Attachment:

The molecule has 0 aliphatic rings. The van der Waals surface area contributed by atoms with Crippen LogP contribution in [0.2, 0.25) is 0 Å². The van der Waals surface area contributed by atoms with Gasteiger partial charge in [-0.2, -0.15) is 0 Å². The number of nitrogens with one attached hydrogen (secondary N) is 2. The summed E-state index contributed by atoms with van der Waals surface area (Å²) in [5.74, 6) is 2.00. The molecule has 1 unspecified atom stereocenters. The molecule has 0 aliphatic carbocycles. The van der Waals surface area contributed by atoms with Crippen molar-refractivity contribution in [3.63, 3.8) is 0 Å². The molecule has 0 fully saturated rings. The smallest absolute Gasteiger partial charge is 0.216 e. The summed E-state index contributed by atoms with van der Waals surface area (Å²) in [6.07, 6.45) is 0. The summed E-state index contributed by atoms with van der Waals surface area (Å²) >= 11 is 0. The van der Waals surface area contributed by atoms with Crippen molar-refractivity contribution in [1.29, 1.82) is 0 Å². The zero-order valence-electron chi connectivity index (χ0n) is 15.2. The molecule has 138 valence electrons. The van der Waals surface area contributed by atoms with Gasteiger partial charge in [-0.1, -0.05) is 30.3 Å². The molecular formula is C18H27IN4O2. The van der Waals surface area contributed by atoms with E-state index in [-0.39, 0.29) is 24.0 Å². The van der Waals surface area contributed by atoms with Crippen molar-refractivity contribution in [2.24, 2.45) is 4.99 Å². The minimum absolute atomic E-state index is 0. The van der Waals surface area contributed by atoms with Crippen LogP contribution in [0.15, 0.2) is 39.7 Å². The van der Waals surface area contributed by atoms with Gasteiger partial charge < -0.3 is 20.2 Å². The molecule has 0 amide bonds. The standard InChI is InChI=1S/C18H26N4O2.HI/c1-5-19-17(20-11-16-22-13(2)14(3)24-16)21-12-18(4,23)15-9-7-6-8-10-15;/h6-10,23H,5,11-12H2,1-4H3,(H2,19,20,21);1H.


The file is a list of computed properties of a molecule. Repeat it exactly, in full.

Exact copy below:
The molecule has 0 aliphatic rings. The van der Waals surface area contributed by atoms with Crippen LogP contribution in [0.2, 0.25) is 0 Å². The van der Waals surface area contributed by atoms with Gasteiger partial charge in [-0.2, -0.15) is 0 Å². The number of nitrogens with one attached hydrogen (secondary N) is 2. The summed E-state index contributed by atoms with van der Waals surface area (Å²) in [5.74, 6) is 2.00. The molecule has 1 unspecified atom stereocenters. The molecule has 0 aliphatic carbocycles. The van der Waals surface area contributed by atoms with Crippen molar-refractivity contribution in [3.63, 3.8) is 0 Å². The molecule has 0 fully saturated rings. The smallest absolute Gasteiger partial charge is 0.216 e. The summed E-state index contributed by atoms with van der Waals surface area (Å²) in [6.07, 6.45) is 0. The summed E-state index contributed by atoms with van der Waals surface area (Å²) >= 11 is 0. The van der Waals surface area contributed by atoms with Crippen molar-refractivity contribution in [1.29, 1.82) is 0 Å². The zero-order valence-electron chi connectivity index (χ0n) is 15.2. The molecule has 138 valence electrons. The van der Waals surface area contributed by atoms with Gasteiger partial charge in [-0.1, -0.05) is 30.3 Å². The molecular formula is C18H27IN4O2. The van der Waals surface area contributed by atoms with E-state index in [-0.39, 0.29) is 24.0 Å². The van der Waals surface area contributed by atoms with Crippen molar-refractivity contribution in [2.24, 2.45) is 4.99 Å². The minimum absolute atomic E-state index is 0. The van der Waals surface area contributed by atoms with Crippen LogP contribution in [0.15, 0.2) is 39.7 Å². The van der Waals surface area contributed by atoms with Gasteiger partial charge < -0.3 is 20.2 Å². The molecule has 0 amide bonds. The standard InChI is InChI=1S/C18H26N4O2.HI/c1-5-19-17(20-11-16-22-13(2)14(3)24-16)21-12-18(4,23)15-9-7-6-8-10-15;/h6-10,23H,5,11-12H2,1-4H3,(H2,19,20,21);1H.